Dominguez: Gov’t helping more senior citizens

Dominguez: Gov’t helping more senior citizens
Photo by Inquirer
Finance Secretary Carlos Dominguez III said that needy senior citizens are getting financial assistance under the Malacañang-proposed 2017 national budget of P3.35 trillion, as he stressed that the 20 percent discount on purchases and transactions enjoyed by all Filipinos 60 years old and above would remain intact.

Under the Duterte administration’s proposed “Budget for Real Change,” Dominguez noted that the allocation for indigent senior citizens has doubled from P8.71 billion this year to P17.94 billion in 2017 because of “transparent and targeted” subsidies that the government would be providing them.

Dominguez said that for 2017, the amount allocated for the social pensions of seniors doubled because of expanded coverage. Before 2017, only indigent seniors aged 77 and above were covered by social pensions. President Duterte’s proposed budget now covers seniors 60 years old and above.

This budget hike plan, once approved by the Congress, will increase the number of elderly-beneficiaries from the current 1.4 million to next year's 2.8 million.

Dominguez said the government is not removing benefits for senior citizens under its proposed comprehensive tax reform plan, but is only changing their form and ensuring that these subsidies go to the truly vulnerable ones who need such financial aid the most.

The government, for instance, plans to replace the exemptions to the 12 percent value added tax (VAT) granted to seniors with direct subsidies that would benefit senior citizens belonging to the poorest of the poor, he said. 

“For the vulnerable sectors of society who would be affected by the lifting of some of the VAT exemptions, we would design a subsidy system similar to the CCT (Conditional Cash Transfer program), which is more transparent and targeted,” he said.

“As a matter of fact, the 2017 budget for indigent senior citizens has doubled—increasing from P8.7 billion in 2016 to p17.9 billion in 2017,” Dominguez said.

“I would like to emphasize that we are not removing the benefit for senior citizens, only changing its form and providing it only to those who need it the most,” he added.    

Republic Act 9994, or the Expanded Senior Citizens Act of 2010—mandates a P500 social pension every month for all Filipino indigent senior citizens. The 2016 budget’s allocation for this subsidy is P8.71 billion, which will go up to P17.94 billion in 2017 under the proposed first General Appropriations Act (GAA) of the Duterte administration dubbed the “Budget for Real Change.”

The allocation for social protection programs under President Duterte’s proposed budget also grew to P169.63 billion, up 6.3 percent from P159.55 billion under the 2016 GAA, according to Department of Budget and Management (DBM) data.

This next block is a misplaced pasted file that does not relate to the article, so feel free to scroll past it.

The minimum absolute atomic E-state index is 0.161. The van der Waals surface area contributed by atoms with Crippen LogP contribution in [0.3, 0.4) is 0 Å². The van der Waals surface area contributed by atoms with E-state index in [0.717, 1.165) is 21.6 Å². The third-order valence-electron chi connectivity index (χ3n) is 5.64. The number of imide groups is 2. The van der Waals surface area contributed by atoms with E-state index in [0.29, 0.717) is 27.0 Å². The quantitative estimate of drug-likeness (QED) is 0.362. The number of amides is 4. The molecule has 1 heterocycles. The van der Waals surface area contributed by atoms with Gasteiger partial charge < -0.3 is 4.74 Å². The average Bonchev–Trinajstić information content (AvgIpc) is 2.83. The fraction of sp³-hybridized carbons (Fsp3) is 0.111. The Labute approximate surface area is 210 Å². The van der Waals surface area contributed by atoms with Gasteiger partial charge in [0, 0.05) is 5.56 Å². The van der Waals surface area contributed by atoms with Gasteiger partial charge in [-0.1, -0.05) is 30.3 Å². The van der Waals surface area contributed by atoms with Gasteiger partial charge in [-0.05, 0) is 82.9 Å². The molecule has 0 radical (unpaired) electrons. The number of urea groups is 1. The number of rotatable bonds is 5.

The proposed tax reform program being crafted by the Department of Finance (DOF) aims to raise enough revenues to fund these social protection programs for the poorest of the poor, in step with President Duterte’s 10-point socioeconomic agenda for inclusive growth.

Earlier, DOF spokesperson Paola Alvarez has also clarified that the VAT exemption on unprocessed food and medicines now enjoyed by seniors would remain intact.

Alvarez said Secretary Dominguez had already made it clear that VAT exemptions on food in its raw form, medicine and education would not be removed because these three essentials are what the poor need the most.

In lieu of the VAT exemptions to be taken out from other sectors as part of the proposed comprehensive tax reform program, the government is putting in place direct subsidy programs targeting vulnerable sectors, she said.

“But the VAT exemption granted to seniors when dining in restaurants, would have to be lifted,” Alvarez said, “because such discounts are usually availed of by affluent senior citizens who can well afford anyway to do away with this privilege.”

“In order to better utilize VAT collections, the amount that the government collects from lifting of VAT exemptions on restaurant dining enjoyed by seniors would be allocated for a fund that would be used to provide targeted subsidies to the poor, including indigent senior citizens,” Alvarez said.

“To illustrate, a senior citizen who can afford to eat at a fancy restaurant that charges him with a bill of 1,000 pesos, the exemption from VAT he will get is 120 pesos,” she said.

“Now, this amount of 120 pesos is something he doesn’t really need because he can afford to spend 1000 pesos for a meal.”

“Now, if we compare this to a senior citizen who has to make ends meet for him to be able to afford his maintenance medicine, the 120 pesos saved for VAT would go a long way. This is how we want to distribute a little wealth through taxation,” she said.

“The Duterte administration’s tax reform plan does not end with personal and corporate income tax cuts,” Alvarez said. “It also includes revenue-generating measures not only to offset the collections lost from the proposed tax reductions, but also to raise funds for higher spending on infrastructure, human capital and social protection initiatives,” Alvarez said. 

She said the additional revenues would help bridge the chronic income gap between Metro Manila and the other regions, which is one way to cut the poverty rate by 1.5 percent per year from 26 percent in 2015 to only 17 percent by the time President Duterte steps aside in 2022. AJRSP